04/29/15 Human Interest
TAMPA — An Oldsmar man is suing the Hillsborough County Sheriff's Office over injuries he sustained last year in an unprovoked attack by a police dog.
A lawyer for the Sheriff's Office acknowledged the agency's fault in the incident, which left David Lawrence Haire, 56, with unspecified injuries.
Haire's lawsuit, filed in Hillsborough circuit court in January, includes a list of consequences he says he suffered from the incident ranging from medical expenses to disfigurement and the loss of an ability to earn a living. He has not been able to reach a settlement agreement with the Sheriff's Office, even though neither side disputes that the dog injured Haire....
TARPON SPRINGS — In the nearly 30 years since Hurricane Elena traumatized Pinellas County over a Labor Day weekend, no storm has hit this area harder.
As Elena parked, nearly motionless, some 80 miles in the Gulf of Mexico off west-central Florida, a small but dedicated team worked virtually nonstop. In a makeshift office in the mail room of the Clearwater courthouse, the Emergency Operations Center oversaw the evacuation of more than 300,000 residents, including patients in three hospitals and 19 nursing homes....
TAMPA — James Christison, who left an accounting firm to champion the rights of minorities and the poor, was no pacifist.
He was a boxer. He had served in Nagasaki after World War II and returned to service during the Korean War. When he ran for Congress in 1978, his words for incumbent C.W. Bill Young were among the toughest Young had faced.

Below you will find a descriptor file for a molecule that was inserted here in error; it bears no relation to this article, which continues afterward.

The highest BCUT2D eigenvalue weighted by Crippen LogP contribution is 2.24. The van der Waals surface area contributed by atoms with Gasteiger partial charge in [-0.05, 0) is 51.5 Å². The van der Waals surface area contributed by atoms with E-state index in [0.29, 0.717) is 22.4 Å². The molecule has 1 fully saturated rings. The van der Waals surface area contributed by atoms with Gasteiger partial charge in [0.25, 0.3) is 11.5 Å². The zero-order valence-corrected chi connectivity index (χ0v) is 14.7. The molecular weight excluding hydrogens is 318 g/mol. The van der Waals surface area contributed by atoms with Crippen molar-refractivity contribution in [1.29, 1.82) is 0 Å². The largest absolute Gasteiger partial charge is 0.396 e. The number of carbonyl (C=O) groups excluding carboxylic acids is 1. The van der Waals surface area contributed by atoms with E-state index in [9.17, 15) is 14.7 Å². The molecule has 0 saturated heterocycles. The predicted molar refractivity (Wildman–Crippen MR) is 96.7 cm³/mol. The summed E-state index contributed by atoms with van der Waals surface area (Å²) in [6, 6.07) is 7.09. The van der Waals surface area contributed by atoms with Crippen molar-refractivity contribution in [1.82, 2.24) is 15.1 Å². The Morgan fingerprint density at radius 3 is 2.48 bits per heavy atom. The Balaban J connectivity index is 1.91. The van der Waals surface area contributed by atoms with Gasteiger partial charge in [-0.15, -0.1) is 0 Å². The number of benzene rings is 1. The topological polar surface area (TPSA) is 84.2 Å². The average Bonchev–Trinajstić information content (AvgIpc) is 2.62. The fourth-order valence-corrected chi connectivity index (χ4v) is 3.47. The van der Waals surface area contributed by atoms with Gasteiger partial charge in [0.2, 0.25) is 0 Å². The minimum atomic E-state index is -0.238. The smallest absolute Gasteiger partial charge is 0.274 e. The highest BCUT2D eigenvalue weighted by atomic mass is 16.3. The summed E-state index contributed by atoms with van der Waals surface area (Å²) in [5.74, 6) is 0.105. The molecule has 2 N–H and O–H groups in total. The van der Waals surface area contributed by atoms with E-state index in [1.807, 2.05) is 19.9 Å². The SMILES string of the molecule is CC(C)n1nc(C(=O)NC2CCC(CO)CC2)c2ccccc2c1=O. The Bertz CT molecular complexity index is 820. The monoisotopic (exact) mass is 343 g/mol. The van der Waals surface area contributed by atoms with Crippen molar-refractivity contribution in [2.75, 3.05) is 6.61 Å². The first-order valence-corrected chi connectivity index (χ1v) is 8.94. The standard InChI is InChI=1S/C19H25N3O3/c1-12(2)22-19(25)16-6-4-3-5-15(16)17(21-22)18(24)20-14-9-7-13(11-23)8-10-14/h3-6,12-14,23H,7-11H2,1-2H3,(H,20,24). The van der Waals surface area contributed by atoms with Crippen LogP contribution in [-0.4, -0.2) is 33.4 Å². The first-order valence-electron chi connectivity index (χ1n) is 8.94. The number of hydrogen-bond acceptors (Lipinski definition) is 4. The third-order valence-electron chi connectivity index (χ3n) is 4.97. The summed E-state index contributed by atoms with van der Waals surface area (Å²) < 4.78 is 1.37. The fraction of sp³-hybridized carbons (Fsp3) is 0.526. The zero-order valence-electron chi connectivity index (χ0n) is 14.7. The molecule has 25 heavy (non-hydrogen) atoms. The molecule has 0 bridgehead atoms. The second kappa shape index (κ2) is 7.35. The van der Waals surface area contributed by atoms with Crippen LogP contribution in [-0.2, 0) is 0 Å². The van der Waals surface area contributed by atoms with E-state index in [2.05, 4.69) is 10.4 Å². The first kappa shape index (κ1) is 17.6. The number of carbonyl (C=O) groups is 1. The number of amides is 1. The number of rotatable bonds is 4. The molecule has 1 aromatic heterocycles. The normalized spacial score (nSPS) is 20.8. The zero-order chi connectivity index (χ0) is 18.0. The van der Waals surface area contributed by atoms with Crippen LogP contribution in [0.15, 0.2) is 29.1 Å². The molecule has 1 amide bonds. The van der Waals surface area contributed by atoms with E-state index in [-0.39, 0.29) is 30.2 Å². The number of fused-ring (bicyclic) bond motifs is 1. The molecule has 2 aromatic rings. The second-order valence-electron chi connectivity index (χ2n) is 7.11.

At the same time, Mr. Christison's weapons were not those of war....
The crimson veins of University of Alabama fans were throbbing on Oct. 12, 1963, the homecoming game for Bear Bryant's undefeated team then sitting atop the Southeastern Conference.
Denny Stadium in Tuscaloosa, Ala., was packed. The crowd and the sports world beyond expected an easy win for the Tide behind quarterback Joe Namath.
In the visitors' locker room, Ray Graves swept a calm stare across his University of Florida players....
TAMPA — The uniformed officer at the Air Force social struck her as too confident for his own good.
"Gimme a kiss," Staff Sgt. James Amerosa told Carole Foy 56 years ago in Concord, N.H.
Three months later, a justice of the peace married them.
"I didn't like him," Carole Amerosa, 76, told a visitor in her small but cozy north Tampa home. "But he wore me down."
Despite frequent moves over a military career, Mr. Amerosa held on to the concept of home with a grip as crushing as his handshake. Visitors would get a plate of his spaghetti or barbecue plus a drink, or explain why not....